trawled six miles off Wolf Rock, Cornwall. This is such an unusual occurrence
that the fish is not in the popular British list of marine species. This
fish was 38 cm long and weighed 550 grams, gutted.
could be mistaken for similar John Dory,
faber. The Silver Dory is the complete fish shown in the photograph
of the fish caught and preserved and the upper fish is a John Dory. The
John Dory inhabits shallow water but the new fish is a denizen of the deep.
It is widespread in tropical seas where it sometimes enters shallow waters.
There has been a handful of previous records off Cornwall, the first official
one recorded on 29 August 1995.
Gurnard, Dactylopterus volitans,
was caught in a scallop dredge by the F.V.
Natalie B, skipper Steven Frank Hatton, out
of Newlyn, Cornwall, in 70 metres of water 9.7 miles east of Wolf Rock
off the south-west coast of Cornwall. It is only the second specimen of
this tropical fish caught in the seas around Britain. The previous fish
was also caught off Cornwall.
was described by Robin Turner (Newlyn)
as about 30 cm (1 foot) long with large scales and a colour olive green
flecked with brown, small ventral mouth, two large spikes pointing down
its back and two bony protrusions from its jowls. The pectoral (side) fins
were very large.
is not actually a gurnard although it looks very similar: it belongs to
the Order Dactylopteriformes, family Dactylopteridae (gurnards are Scorpaeniformes,
orange starfish, Echinaster sepositus,
was caught in a bottom gill net near the south-west corner of Guernsey
in over 30 metres of water. The fisherman, Ken
Robilliard, who caught it and has fished for
25 years says he had never seen this species before.
11 September 2002
seal was found at the head of the fjord (Killary harbour) on a grass verge,
Seal, Erignathus barbatus, was found near Leenane (the entrance
is Killary harbour), in south County Mayo, on the west coast of Ireland.
This is the first record of this Arctic seal for Ireland.
the bridge in Leenuan, (53° 60'N, 9°
50'W) calmly watching the children go to school.
She is 1.5 meters in length, close to 60 kg (best estimate).
Mammal Research Unit
the 4 September and 10 September, 209
Common Seals, Phoca vitulina, were
reported around the UK bringing the total to 1005 since the beginning of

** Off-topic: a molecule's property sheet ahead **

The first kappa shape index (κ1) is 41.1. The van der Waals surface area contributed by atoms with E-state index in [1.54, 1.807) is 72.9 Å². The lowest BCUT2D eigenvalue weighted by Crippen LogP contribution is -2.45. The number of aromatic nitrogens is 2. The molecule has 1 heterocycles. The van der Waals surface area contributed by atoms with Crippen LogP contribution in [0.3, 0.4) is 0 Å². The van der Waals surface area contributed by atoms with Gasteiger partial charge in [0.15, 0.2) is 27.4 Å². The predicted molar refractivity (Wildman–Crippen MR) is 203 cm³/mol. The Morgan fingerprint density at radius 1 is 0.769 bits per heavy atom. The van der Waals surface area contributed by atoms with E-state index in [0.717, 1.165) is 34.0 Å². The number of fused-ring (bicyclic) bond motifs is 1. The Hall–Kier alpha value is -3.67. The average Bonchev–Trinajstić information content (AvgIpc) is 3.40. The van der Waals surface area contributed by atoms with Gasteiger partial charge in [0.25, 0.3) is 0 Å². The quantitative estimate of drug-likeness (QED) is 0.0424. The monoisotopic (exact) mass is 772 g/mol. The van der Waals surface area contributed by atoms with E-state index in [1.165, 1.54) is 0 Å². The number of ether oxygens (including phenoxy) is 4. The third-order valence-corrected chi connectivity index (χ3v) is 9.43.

the Phocine Distemper Virus outbreak.
890 of these were from around the coast of England, predominantly from
the Norfolk coast with smaller numbers reported from Suffolk, Lincolnshire,
Northumbria and the East Riding of Yorkshire.
Distemper Virus among European Seals 2002
Dolphins, Tursiops truncatus, put
on the show for visitors, in Fistral Bay, Newquay, Cornwall, with between
8 and 10 dolphins shooting along on the waves with the surfers and leaping
out of the water, all this was set in front of a beautiful sunset.
six miles out of Whitby, Yorkshire, we had two sightings of Minke
Whale, Balaenoptera acutorostrata,
which I believe were two separate individuals. However on the way back,
again NNE from port and six miles out between about 17.00 and 17.30, we
saw at least five Minke Whales with four in view at one time. We also saw
at least twenty small pods of Harbour Porpoises,
phocoena, with two to five individuals a pod.
Annual EEA (European Elasmobranch Association) meeting
Diary Events (Link)
Selvey of Polzeath Voluntary Marine Wildlife Area,
has found those miniature 'green-eyed monsters' for which Paul
Gainey has been seeking as he would like to
photograph them. When she placed a large freshly dead Root-mouth
octopus in a vessel of seawater, from under it swam a few dozen
specimens of a small 12 mm amphipod crustacean
galba. They are always associated
with one or other of the species of jellyfish,
living under the shelter of the umbrella (often within the gonad cavities)
where they are sought by some species of fish.
are only three records on the species database for Cornwall, the latest
being 1928 with a 'Plymouth area' record for 1953. Of course not
many people would look for them, but the influx of jellyfish represents
a good opportunity - so
please 'phone me on 01209 712069 if
you find any and can keep them alive in a container in a cool place.
August 2002 a species of this jellyfish was
seen over deeper water at the Waldrons, off Littlehampton, Sussex.
the Palace Pier, Brighton, we saw two jellyfish
moving very slowly. They were very large we estimated them to be about
130 cm (4-5 feet)? in a diameter, a large white dome, medusa with a dark
rim, with strange white panel type of things below and then short pale
blue tentacles. This is the species Rhizostoma
octopus. This species has been very common this year.
this size may be overestimated.